I stopped by the Heidelberg Project on my last day in Detroit. I had read about it for years — the travails of the artist Tyree Guyton who, as the houses in his neighborhood began to empty out and fall apart in the ’80s, turned them into exuberant, almost hallucinatory works of art.
As I interviewed people about the situation in Detroit — the housing, the water, the transportation — a particular rumor kept coming up: Someone was trying to burn down the Heidelberg Project. There had been nine fires since last spring, and several of the most famous houses, including the House of Soul, had burned to the foundations. It was clearly arson, but the fires remained unsolved.
When I turned down Heidelberg Street, the first thing I saw was the dots, painted directly onto the asphalt, like some kind of alien landing strip.
The next thing that I noticed were the pedestrians. Except for the few blocks around Campus Martius downtown, the sight of people just strolling around and chatting is not a common one. Half of them seemed to be on dates with each other.
And then I saw the project itself. The Detroit neighborhoods that I had gotten used to seeing — house, house, tumbledown house, vacant lot, house, burned house, pile of rubble, house with tree growing up through roof, house — became bright and candy-colored, and very, very weird.
I’ve seen a lot of found-object art in my day, and often the effect can be creepy and sad. This wasn’t. Sculptures made of children’s toys and bowling trophies and other detritus of suburban life emerged from the ground in a way that seemed almost geologic. More of this detritus wrapped around trees like ivy, and other factions of it appeared to be having a picnic on the floor of a house that had been burned to the foundation. Evidence of the arson was unmistakable, but it had been adapted to, and incorporated into, the whole. Paintings of taxis were everywhere, some with real car tires propped up against them. Clocks were everywhere too, each set to a different time.
“Hello!” a man standing across the street yelled.
“Hello!” I yelled back, and introduced myself.
“I made this,” he said. He looked like Guyton, all right.
“I’m sure you get this all the time,” I asked. “But why all the clocks?” I said.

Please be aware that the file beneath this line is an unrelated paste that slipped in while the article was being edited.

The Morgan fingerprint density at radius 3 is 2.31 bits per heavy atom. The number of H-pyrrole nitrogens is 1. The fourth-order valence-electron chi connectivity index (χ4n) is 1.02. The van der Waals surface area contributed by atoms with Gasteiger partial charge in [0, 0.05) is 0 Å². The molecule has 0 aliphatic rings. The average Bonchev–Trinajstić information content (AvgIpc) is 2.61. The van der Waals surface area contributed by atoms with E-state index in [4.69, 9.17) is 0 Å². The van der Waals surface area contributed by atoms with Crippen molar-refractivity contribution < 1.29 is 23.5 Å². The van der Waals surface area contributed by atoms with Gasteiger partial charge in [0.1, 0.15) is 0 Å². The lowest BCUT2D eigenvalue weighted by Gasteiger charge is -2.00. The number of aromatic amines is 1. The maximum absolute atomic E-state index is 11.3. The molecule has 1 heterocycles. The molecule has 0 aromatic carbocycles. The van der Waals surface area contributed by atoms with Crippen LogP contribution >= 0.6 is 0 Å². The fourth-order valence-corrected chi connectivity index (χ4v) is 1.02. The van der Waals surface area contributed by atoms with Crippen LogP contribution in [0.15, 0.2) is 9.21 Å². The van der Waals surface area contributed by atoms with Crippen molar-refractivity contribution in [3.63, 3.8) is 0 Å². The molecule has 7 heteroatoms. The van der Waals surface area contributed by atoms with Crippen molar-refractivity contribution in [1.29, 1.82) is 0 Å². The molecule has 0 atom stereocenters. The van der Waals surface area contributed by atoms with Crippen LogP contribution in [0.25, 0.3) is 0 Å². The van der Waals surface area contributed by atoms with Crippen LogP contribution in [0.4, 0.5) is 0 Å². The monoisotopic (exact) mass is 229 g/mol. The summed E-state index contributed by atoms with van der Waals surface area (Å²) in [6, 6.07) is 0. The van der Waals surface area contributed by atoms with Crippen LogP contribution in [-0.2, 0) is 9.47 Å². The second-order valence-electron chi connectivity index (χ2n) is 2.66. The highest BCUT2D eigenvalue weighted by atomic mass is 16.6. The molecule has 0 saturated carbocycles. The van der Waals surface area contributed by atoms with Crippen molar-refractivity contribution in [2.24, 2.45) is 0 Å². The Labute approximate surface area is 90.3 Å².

“What time is it?” Guyton said.
“I don’t know,” I said.
“5:45?” said one of the tourists standing behind Guyton, helpfully.
“No, that’s not what I meant,” said Guyton. “I mean, what time is it really? Plato once said that ‘Time is the moving image of eternity.’ What time is it?”
“I’m going to have to think about that one,” I said. “What about the taxis?”
Guyton waved his arm like he was peeling back a curtain that lay over the neighborhood. “Where do you want to go?”
“I don’t know,” I said. “Where do you want to go?”
“You said you were a journalist,” said Guyton. “When you write something, you’re creating reality. I created this reality because I wanted people to come to a place that they would be too scared to go to otherwise.”
Guyton was right. It’s hard for most outsiders to understand just how terrified suburbanites are of Detroit, and how they teach that fear to each other. When I was growing up in the suburbs, we knew that we had passed 8 Mile and entered the city limits when whichever parent was driving the car would suddenly shriek, “lock your doors!”
These days, art gets a bad rap for being a lever used by the forces of real estate. Cities like Los Angeles will plant a concert hall or an art museum in a down-and-out neighborhood, and sure enough more and more people will show up, wanting to be near it. It’s good to remember that art — however strange or tacky or seat-of-the-pants — also has that power to shift the way that people interact with the city. It’s a lever, sure, but one that can be applied to many different ends.
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